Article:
“Countries need guidance and support on how to set up an inventory that is credible and defensible but does not place unrealistic demands on their data sources,” Clark said.
“Livestock development and climate change: The benefits of advanced greenhouse gas inventories” was first published by the Global Research Alliance on Agricultural Greenhouse Gases and the CGIAR Research Program on Climate Change, Agriculture and Food Security on 23 August 2016. It is available online at: http://hdl.handle.net/10568/76520
Livestock Research Group of the Global Research Alliance on Agricultural Greenhouse Gases (GRA): www.globalresearchalliance.org/research/livestock
Emissions data, greenhouse gas emissions measurement methods, and tools, for agriculture: www.samples.ccafs.cgiar.org
Low emissions development in agriculture: quantification, decision-making and implementation: https://ccafs.cgiar.org/themes/low-emissions-agriculture
The Global Research Alliance on Agricultural Greenhouse Gases brings countries together to find ways to grow more food without growing greenhouse gas emissions. Its Livestock Research Group (LRG) is focused on reducing the emissions intensity of livestock production systems and increasing the quantity of carbon stored in soils supporting those systems. The LRG works with scientists, farmers and farm advisors, industry and policy makers to research mitigation options, share knowledge and experiences and help strengthen the resilience of livestock farming.
The CGIAR Research Program on Climate Change, Agriculture and Food Security (CCAFS) brings together the world’s best researchers in agricultural science, development research, climate science and Earth System science, to identify and address the most important interactions, synergies and trade-offs between climate change, agriculture and food security. The University of Vermont hosts research focusing on low emissions agriculture. Research is carried out with support from CGIAR Fund Donors and through bilateral funding agreements. For details please visit https://ccafs.cgiar.org/donors.
The New Zealand Agricultural Greenhouse Gas Research Centre (NZAGRC) coordinates research and development into agricultural greenhouse gas mitigation solutions in New Zealand. The NZAGRC’s focus is to provide knowledge, technologies and practices that grow agriculture’s ability to create wealth for New Zealand in a carbon-constrained world. The NZAGRC works in partnership with nine New Zealand organisations to deliver practical on-farm solutions to mitigate methane, nitrous oxide and increase understanding and stability of soil carbon stocks.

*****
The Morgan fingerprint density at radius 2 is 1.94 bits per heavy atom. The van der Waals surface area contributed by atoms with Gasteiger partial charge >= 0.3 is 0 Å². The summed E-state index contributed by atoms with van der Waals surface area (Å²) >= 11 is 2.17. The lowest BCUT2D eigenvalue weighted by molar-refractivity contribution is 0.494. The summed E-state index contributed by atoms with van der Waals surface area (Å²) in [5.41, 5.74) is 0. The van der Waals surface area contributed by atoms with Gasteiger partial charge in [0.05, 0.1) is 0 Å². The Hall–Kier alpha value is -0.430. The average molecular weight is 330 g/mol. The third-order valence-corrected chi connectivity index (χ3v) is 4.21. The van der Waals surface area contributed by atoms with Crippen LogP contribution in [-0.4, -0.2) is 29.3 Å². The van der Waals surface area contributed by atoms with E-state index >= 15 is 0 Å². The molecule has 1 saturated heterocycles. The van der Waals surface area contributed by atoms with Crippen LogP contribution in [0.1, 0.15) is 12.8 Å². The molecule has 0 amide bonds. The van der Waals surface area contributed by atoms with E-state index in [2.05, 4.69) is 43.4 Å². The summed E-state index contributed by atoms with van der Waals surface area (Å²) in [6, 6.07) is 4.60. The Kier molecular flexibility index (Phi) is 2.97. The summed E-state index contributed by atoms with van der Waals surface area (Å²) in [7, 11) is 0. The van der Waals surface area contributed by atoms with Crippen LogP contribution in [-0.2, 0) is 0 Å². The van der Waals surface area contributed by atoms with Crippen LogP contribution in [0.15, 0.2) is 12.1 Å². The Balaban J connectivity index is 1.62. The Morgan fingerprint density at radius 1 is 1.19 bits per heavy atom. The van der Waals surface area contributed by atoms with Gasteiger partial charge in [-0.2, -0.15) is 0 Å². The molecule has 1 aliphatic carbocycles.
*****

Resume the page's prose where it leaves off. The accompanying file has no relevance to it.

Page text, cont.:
Our recently formed Integrative Research Group (IRG) now has its own web page: http://globalresearchalliance.org/research/integrative/
The IRG was agreed at the GRA Council meeting in September 2015 as a merger of the previous Soil Carbon Nitrogen Cycling Group and Inventories & Monitoring Groups. The IRG met for the first time at the Livestock Research Group Meeting in February 2016.
Visit the page for IRG information, including leadership, participating countries, and group activities.
The Global Research Alliance on Agricultural Greenhouse Gases is delighted to announce our new Special Representative, Hayden Montgomery. This is the first time the Alliance has appointed such a role, which will help us in our work with international and regional organisations, NGOs and the agricultural sector globally.
More specifically, the two-year pilot role will involve:
- Lifting the Alliance’s profile at relevant international meetings and within Member countries
- Broadening links with NGOs, potential partners, the agricultural sector and philanthropic organisations
- Helping secure funding for research projects
- Promoting the Alliance to potential Member countries